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2 Aug 2016
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Pensacola is the westernmost city in the Florida Panhandle and the county seat of Escambia County, Florida, United States of America. Pensacola is a sea port on Pensacola Bay, which connects to the Gulf of Mexico. A large United States Naval Air Station, the first in the United States, is located southwest of Pensacola (near the community of Warrington) and is home to the Blue Angels flight demonstration team and the National Naval Aviation Museum.
The Pensacola Bay Area is an activity-packed destination featuring culture, outdoor adventure, fine museums, attractions and 52 miles of beaches. Whether you’re an art enthusiast, birdwatcher, golfer, foodie or a shopaholic, you’ll find there are so many things to do in the Pensacola Bay Area.

Gulf Breeze is a city on the Fairpoint Peninsula in Santa Rosa County, Florida, United States and is a suburb of Pensacola which lies to the north, across Pensacola Bay. The city benefits from easy access to the nearby cities and towns that it shares the Pensacola metropolitan area with. The name Gulf Breeze was derived from the Gulf Breeze Cottages and Store located in the area. Gulf Breeze is great for snorkeling, hiking or birding at Gulf Islands National Seashore, a nationally protected park. The area also offers terrific seafood and inviting beaches. And don’t miss the 50-acre Gulf Breeze Zoo. It is home to some 1,000 animals, including giraffes, coatimundi, rhinoceroses, zebras, chimpanzees, gorillas, giant tortoises, squirrel monkeys, otters, alligators and hippopotamuses. Visitors are especially smitten by the zoo’s raised boardwalk that provides a vantage point for viewing herds of deer, wildebeest, ostrich, cape hunting dogs – and islands on which chimps and gorillas roam free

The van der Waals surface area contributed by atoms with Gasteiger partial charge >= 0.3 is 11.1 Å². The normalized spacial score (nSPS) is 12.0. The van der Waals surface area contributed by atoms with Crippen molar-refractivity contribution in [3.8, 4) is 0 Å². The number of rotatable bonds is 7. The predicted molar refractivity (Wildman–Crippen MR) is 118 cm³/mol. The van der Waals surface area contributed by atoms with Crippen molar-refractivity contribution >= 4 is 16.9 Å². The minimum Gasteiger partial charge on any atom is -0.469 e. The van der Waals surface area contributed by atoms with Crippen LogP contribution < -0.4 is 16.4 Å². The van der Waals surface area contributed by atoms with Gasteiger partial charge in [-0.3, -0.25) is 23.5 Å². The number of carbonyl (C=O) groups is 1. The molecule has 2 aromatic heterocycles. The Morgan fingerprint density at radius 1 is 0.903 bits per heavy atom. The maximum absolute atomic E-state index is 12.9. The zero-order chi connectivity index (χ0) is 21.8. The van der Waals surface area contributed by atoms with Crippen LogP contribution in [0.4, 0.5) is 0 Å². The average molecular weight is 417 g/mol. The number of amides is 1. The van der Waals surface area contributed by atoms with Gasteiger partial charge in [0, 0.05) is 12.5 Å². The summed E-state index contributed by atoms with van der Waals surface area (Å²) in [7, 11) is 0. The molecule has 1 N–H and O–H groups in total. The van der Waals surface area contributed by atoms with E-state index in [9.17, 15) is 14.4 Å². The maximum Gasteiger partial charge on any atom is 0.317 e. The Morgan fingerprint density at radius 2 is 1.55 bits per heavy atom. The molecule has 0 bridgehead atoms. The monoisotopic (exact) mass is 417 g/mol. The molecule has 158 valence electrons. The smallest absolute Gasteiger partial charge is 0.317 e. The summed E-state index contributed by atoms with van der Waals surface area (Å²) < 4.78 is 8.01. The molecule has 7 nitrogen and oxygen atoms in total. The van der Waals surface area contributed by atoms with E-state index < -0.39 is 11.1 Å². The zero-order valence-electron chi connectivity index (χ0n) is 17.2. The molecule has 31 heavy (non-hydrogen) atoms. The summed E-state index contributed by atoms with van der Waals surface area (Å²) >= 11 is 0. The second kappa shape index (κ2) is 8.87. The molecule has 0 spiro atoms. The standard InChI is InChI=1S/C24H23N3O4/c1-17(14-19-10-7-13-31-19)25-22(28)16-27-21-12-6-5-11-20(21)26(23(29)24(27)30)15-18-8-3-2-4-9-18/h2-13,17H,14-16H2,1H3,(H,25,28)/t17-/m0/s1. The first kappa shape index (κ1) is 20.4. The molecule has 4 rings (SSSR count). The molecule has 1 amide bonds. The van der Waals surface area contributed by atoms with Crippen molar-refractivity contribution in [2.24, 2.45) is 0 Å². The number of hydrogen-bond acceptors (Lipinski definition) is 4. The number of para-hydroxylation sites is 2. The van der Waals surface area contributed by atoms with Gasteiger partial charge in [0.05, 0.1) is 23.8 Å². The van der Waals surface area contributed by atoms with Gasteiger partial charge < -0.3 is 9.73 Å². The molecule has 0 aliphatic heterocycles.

Mary Esther is a city in Okaloosa County, Florida, United States. It is located in Northwest Florida, in between Fort Walton Beach and Navarre. They say: “We are lucky enough to have two Air Force Bases on either side of us: Hurlburt Field and Eglin Air Force Base.” The opening of Santa Rosa Mall in 1976 sparked a commercial building boom along Mary Esther Cutoff (later renamed Mary Esther Blvd. within the City limits) that no one had ever envisioned.

Ft. Walton Beach:The charming little town of Ft. Walton Beach is a favorite of families seeking not just to “get away” but to “get to” something truly wonderful. Here you’ll find a quaint seaside downtown area with interesting shops and museums chock-full of fun and local history.  Fort Walton is Destin’s neighbor, sitting on the opposite side of the strait that connects Choctawhatchee Bay with the Gulf of Mexico. Today, it is still not as booming as Destin or Panama City, but it is still a charming beach town. From the sandy, secluded shores, beach-goers can watch the military planes and jets soar overhead from the nearby Elgin Air Force Base. The planes can occasionally cause a bit of noise that can cause some beach junkies to skip this destination, but that keeps the crowds down and allows for those that do make the trip to enjoy the seclusion.